6.20 p.m.

Viscount Cranborne: My Lords, it was predictable that a subject as fundamentally important as the noble Lord, Lord Marsh, made this subject out to be should attract such a very remarkable number of your Lordships to attend, late on a Thursday afternoon, before a Bank Holiday weekend. I am sure that more minor matters--like, for example, the future of European monetary union--would, quite rightly, not attract the attention of noble Lords in quite the same way.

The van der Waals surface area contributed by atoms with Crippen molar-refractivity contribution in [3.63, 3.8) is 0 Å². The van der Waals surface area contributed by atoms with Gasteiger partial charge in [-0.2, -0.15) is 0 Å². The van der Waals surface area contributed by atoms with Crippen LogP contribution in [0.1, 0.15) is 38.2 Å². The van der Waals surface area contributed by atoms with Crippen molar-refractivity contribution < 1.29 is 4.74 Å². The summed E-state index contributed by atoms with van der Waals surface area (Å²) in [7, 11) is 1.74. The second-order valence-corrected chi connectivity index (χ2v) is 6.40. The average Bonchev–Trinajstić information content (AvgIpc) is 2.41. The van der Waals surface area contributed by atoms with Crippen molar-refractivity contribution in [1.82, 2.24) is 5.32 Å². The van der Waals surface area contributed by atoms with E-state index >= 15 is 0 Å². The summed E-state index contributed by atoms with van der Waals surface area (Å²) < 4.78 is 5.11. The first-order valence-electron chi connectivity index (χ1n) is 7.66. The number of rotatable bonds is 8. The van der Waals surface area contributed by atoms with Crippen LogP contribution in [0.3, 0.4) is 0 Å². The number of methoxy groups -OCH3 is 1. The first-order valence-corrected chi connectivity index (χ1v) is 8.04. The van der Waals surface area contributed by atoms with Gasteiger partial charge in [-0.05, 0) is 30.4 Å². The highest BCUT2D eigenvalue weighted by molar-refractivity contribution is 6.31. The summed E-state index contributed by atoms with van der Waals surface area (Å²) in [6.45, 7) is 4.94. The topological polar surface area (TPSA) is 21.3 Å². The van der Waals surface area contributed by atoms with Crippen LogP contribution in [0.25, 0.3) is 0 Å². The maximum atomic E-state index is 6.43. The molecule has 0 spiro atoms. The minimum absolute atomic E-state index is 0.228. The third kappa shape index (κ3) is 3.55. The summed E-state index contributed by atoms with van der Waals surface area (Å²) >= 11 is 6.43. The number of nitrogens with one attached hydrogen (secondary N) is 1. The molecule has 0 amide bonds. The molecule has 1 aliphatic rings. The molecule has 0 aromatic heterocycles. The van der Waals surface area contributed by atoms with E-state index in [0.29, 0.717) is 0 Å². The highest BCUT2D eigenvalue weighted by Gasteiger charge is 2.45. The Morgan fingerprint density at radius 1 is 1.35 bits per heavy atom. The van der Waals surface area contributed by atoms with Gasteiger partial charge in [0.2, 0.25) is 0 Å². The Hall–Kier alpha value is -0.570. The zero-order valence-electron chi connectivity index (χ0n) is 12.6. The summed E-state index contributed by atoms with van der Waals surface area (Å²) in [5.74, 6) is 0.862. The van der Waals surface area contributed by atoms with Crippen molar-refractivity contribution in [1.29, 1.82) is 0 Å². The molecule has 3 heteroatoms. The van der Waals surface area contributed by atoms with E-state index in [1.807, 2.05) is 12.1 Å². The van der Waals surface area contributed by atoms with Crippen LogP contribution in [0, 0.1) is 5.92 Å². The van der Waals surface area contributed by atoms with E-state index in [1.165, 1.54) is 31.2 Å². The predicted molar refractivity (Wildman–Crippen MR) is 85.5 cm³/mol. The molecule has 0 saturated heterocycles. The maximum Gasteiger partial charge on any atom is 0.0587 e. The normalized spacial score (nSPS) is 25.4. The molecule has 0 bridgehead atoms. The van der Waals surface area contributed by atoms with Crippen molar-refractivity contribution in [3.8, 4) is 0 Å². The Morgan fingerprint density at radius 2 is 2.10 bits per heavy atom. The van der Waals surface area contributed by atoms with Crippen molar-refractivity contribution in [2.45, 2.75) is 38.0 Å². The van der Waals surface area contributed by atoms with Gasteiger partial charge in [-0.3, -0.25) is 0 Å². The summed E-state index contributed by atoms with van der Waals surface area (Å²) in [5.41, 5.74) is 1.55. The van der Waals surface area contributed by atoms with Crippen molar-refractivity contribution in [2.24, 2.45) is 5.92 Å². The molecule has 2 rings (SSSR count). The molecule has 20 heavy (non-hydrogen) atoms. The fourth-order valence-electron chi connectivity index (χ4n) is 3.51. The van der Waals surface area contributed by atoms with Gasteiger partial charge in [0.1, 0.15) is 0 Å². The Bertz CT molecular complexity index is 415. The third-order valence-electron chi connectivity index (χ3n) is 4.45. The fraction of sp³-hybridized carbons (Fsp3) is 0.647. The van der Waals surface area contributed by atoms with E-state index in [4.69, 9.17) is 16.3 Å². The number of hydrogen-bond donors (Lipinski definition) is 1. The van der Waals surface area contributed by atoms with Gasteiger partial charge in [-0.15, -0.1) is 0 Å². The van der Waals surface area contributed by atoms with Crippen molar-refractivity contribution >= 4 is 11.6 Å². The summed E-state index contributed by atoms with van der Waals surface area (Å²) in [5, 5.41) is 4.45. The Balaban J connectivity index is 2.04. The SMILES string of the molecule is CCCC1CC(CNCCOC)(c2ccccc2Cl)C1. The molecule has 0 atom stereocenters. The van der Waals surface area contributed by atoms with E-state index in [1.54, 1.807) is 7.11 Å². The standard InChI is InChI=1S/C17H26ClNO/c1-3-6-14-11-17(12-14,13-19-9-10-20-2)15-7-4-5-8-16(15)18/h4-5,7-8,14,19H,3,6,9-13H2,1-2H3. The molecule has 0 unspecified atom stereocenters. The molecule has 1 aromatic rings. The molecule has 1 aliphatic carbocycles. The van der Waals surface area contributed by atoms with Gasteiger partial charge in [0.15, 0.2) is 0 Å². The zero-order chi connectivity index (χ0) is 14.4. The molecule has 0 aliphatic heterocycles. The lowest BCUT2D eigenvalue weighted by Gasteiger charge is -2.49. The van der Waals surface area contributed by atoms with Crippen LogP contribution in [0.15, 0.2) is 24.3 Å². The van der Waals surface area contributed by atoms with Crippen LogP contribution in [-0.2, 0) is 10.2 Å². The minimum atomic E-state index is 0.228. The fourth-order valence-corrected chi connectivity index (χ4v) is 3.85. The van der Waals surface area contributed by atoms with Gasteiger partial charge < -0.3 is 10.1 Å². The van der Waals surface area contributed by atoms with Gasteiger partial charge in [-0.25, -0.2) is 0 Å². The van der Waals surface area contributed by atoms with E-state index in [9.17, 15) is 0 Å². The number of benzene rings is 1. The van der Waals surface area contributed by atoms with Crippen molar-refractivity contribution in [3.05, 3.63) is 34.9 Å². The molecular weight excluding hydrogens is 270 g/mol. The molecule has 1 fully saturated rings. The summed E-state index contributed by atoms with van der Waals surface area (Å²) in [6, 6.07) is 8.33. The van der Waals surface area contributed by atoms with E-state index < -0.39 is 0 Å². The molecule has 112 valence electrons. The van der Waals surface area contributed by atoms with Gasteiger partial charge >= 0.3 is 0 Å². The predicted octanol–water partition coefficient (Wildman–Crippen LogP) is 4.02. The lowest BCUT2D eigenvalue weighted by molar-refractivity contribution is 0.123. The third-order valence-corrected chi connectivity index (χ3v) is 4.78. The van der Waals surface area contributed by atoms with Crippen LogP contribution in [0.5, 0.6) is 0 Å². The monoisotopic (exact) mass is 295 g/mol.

However, the noble Lord, Lord Marsh, addressed your Lordships with--dare I say it?--even more than his customary passion. If I may say so, there is nothing like a young political hack watching an old political expert teach us all a thing or two about the art of leading a House of Parliament down the path that he would like it to go. In view of the more passionate final remarks with which he favoured your Lordships during the course of his peroration, I shall simply say to the noble Lord that it is open to both Houses of Parliament--and noble Lords who have more experience of the other place than I have will tell me if I am wrong, as I was only there for two Parliaments--to consider the reports of Select Committees and to decide whether or not they agree with them. No one is suggesting that parliamentary government is in any way an efficient or particularly economical process. All we know is that we would prefer to be governed by parliamentary government than any other; and we are prepared to put up with a certain amount of wasted time and money, even as regards the ablest people, so that the proper procedures of parliamentary government can be followed.